R&D for the geological disposal of medium and high level waste in the Boom Clay

Context

Already in 1974 the SCK•CEN started research on the geological disposal of high level nuclear waste in clay. The Boom Clay was regarded as a potentially suitable host rock for a geological repository. As the Boom Clay is present underneath the technical domain of the SCK•CEN at Mol, SCK took the initiative for the construction of the HADES (insert link naar Hades onder facilities) underground research facility in 1980. The HADES facility is situated at a depth of about 225 m. HADES was further extended in several phases.

In 1981 NIRAS/ONDRAF, the national institute for radioactive waste and fissile materials, was created by law and became operational in 1983. Since then NIRAS/ONDRAF has gradually taken over the responsibility for the management and co-ordination of the R&D on waste disposal. SCK•CEN remained the main research partner for NIRAS/ONDRAF. With the construction of HADES, the researchers gained direct access to the clay at depth which resulted in an important increase in the research both in surface laboratories and in situ in HADES. This R&D led in 1990 to the presentation of the SAFIR 1 report, Safety and Feasibility Interim Report 1, to the government. The evaluation following this report confirmed that geological disposal in clay is a long term waste management option to be further developed.

From 1994 onwards the geological disposal of spent fuel was also studied. From the beginning the studies on geological disposal in the Boom Clay were performed in an international context mainly through the European Commission nuclear science and technology framework programmes on nuclear fission. Especially the research on nuclear waste behaviour, radionuclide migration, engineered barriers and performance assessment was performed in this context.

End of the nighties and early 2000 important extension works of HADES were performed i.e. the construction of the second shaft and the connecting gallery. In 2001 the SAFIR 2 report was presented to the government. The national and international review by the NEA lead to the confirmation of the option of geological disposal in a plastic clay like the Boom Clay and the main orientation of the R&D for the next ten to fifteen years requiring for example the study of all waste types to be disposed of at a similar level.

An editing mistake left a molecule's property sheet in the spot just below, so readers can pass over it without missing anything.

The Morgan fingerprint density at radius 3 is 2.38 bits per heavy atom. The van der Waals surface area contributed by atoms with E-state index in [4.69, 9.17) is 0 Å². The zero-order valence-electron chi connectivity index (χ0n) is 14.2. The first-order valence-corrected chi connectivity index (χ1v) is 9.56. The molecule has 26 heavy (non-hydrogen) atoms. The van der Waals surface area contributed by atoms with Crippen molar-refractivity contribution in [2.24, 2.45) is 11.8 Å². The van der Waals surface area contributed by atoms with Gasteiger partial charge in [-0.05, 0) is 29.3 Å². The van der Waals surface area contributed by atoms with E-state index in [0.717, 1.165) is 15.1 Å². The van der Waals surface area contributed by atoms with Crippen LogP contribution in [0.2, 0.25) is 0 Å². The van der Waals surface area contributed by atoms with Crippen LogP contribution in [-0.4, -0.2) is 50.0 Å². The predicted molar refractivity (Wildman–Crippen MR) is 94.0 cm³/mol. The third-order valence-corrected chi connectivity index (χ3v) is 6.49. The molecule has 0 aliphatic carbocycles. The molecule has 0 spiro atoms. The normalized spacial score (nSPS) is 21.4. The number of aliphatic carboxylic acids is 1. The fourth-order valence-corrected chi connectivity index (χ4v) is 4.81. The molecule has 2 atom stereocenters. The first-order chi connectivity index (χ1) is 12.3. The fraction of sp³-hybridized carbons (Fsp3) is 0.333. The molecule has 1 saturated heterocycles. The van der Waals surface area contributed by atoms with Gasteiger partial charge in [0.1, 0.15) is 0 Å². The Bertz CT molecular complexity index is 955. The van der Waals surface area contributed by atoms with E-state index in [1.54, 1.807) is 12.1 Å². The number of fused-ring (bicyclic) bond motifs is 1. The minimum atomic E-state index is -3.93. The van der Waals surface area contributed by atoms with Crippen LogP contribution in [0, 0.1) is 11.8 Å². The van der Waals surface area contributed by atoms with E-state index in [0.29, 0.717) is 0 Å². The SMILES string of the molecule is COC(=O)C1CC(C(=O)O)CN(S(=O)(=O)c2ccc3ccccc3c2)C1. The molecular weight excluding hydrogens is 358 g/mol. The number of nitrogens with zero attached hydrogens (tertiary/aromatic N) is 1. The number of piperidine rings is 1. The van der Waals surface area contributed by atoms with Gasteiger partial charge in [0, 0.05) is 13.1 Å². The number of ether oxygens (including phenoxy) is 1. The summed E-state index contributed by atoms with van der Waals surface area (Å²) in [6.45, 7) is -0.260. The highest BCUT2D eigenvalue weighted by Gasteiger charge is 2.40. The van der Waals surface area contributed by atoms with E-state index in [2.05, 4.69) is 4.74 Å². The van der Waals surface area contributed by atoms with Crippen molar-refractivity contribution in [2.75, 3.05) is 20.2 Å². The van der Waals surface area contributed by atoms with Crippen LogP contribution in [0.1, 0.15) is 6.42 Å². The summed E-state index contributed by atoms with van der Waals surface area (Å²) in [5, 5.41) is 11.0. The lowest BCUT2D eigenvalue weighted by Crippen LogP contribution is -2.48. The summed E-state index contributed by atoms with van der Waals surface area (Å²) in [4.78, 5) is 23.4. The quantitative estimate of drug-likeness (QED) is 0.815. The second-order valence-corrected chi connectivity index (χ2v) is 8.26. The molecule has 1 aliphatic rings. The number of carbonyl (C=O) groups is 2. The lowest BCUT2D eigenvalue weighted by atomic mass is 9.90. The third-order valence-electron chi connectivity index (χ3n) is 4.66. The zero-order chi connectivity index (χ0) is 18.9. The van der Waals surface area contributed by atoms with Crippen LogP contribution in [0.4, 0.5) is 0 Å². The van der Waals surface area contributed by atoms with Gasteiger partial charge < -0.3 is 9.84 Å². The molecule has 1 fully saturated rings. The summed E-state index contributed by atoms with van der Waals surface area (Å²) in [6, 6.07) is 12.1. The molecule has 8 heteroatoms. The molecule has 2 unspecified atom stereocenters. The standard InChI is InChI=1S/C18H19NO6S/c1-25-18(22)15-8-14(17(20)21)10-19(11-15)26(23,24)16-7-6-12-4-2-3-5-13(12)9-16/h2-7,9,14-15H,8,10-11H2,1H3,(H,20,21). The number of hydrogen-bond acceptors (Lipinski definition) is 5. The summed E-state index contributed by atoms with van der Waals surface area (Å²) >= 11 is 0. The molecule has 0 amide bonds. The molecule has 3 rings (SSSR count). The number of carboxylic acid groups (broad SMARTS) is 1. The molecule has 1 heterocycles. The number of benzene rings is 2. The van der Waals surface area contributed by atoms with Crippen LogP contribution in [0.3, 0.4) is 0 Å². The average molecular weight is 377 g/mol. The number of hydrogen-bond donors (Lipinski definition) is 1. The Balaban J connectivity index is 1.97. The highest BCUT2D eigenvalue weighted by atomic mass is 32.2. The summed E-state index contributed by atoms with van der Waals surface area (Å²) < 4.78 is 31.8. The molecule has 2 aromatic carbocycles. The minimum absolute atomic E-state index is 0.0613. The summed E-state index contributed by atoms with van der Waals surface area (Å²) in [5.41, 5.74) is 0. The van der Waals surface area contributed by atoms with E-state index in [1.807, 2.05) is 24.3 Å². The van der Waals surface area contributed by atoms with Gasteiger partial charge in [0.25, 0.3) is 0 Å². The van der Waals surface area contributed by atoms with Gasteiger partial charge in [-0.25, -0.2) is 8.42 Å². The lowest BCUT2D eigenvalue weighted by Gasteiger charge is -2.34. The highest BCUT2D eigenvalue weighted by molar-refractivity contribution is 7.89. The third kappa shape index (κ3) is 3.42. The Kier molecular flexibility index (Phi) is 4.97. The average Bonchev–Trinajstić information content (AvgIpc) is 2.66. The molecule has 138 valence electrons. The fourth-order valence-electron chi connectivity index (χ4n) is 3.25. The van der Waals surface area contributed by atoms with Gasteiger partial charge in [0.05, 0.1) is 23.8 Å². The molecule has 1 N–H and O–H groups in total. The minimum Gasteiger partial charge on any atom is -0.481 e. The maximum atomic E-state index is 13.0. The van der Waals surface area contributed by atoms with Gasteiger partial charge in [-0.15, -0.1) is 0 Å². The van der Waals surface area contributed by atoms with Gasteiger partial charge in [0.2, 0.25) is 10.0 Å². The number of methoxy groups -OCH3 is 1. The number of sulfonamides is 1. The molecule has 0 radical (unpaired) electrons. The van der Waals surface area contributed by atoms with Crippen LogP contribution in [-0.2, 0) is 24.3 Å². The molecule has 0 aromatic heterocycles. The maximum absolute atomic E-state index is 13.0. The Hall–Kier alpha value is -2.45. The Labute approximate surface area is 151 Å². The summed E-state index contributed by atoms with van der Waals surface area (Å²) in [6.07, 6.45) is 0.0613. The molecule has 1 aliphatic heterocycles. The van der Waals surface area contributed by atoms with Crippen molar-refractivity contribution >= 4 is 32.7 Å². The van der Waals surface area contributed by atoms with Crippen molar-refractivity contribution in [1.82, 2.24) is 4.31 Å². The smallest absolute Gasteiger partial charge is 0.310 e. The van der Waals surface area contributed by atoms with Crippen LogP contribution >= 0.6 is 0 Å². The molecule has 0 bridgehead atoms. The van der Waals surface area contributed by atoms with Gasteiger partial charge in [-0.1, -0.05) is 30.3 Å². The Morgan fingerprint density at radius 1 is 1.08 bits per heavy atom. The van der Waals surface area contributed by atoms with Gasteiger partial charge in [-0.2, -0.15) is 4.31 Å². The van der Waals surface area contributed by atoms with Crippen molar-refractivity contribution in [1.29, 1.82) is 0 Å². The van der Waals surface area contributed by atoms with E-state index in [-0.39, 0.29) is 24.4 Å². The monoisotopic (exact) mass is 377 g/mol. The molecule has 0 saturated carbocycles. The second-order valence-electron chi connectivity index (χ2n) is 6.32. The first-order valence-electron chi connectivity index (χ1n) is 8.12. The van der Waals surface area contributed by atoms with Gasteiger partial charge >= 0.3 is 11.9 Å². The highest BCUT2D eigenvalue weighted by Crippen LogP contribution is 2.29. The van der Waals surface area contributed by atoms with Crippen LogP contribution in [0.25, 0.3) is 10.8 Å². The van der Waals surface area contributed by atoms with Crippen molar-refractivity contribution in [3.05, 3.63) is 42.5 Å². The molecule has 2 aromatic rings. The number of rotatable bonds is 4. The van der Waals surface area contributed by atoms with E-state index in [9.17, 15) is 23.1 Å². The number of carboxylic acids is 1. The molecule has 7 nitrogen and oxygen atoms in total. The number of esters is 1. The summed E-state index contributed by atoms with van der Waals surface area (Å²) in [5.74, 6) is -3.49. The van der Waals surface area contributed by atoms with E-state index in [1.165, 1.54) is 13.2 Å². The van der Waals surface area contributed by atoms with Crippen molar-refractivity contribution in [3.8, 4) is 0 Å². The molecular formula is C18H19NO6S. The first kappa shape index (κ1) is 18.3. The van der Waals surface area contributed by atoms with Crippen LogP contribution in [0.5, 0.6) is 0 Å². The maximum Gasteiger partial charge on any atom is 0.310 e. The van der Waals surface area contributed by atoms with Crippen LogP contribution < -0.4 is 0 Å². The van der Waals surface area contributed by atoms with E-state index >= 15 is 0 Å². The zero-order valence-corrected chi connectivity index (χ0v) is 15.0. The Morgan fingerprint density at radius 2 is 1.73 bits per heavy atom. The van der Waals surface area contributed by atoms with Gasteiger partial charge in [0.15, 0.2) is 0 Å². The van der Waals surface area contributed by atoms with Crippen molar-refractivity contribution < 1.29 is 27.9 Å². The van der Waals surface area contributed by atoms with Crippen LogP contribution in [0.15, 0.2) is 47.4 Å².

Objective

Currently the research is focused on the demonstration of both the feasibility and the safety with the aim of presenting the Safety and Feasibility Case 1 (SFC 1) asking the government the decision to give NIRAS/ONDRAF the task to find a site, a "go for sitting" decision. The safety of nuclear waste disposal is based on the multi-barrier principle. The application of this principle leads to the design shown in Fig. 1. By 2020 SFC 2 should be ready and should allow a "go for licensing" decision. The license file should be ready by 2025 so that around 2035 the geological disposal installation should be ready for the disposal of medium level waste. As vitrified HLW and spent fuel are heat generating and need to cool down for 50 to 60 years their disposal is only planned after 2050.


Fig. 1

Research topics

While initially the research was mainly focused on geological, hydrogeological and geomechanical studies, gradually new subjects were introduced such as:

  • The study of the compatibility of waste matrices, metal overpack materials and cement based materials with the disposal medium;
  • Radionuclide chemistry and migration;
  • Gas generation and migration;
  • Chemical, hydromechanical and thermal perturbations of the Boom Clay.

The development of experimental studies is complemented by a parallel development of models focusing on geochemical and coupled mass transport models, geomechanical models and mechanistic models for radionuclide sorption and nuclear waste leaching. Currently the research has become very multi-disciplinary (see Fig. 2) and the integration of all these aspects is essential when performing the long term repository safety and performance assessment. Uncertainty and sensitivity analysis is of key importance in this context and helps to focus the research on the most important phenomena. More information on the various research topics that are on-going can be found under research domain disposal of radioactive waste.

Fig. 2

In the HADES Underground research facility (URF) experiments on the subjects indicated above are performed to study possible scale effects and confirm the findings of the laboratory experiments under in situ condition.

The current research is focused on the further development of the assessment basis for the SFC 1. This includes a deeper mechanistic understanding of, for example, radionuclide release from vitrified HLW and spent fuel and sorption on clay to under build the safety statements and long term safety assessments.

The consecutive extensions of the HADES URF have demonstrated the construction of shafts and galleries with industrial techniques. Currently the main focus is the demonstration of the feasibility of the construction of a gallery crossing and a disposal gallery as well as the demonstration of our understanding of the thermo-hydro-mechanical behaviour of the Boom Clay at a decameter scale. Therefore the PRACLAY demonstration and large scale heater test (see Fig. 3) is being installed. The crossing and gallery have already been successfully installed and the preparations for the heater test are ongoing.

Figure 3: Scheme of the PRACLAY heater test in the HADES underground laboratory

Contact: Druyts Frank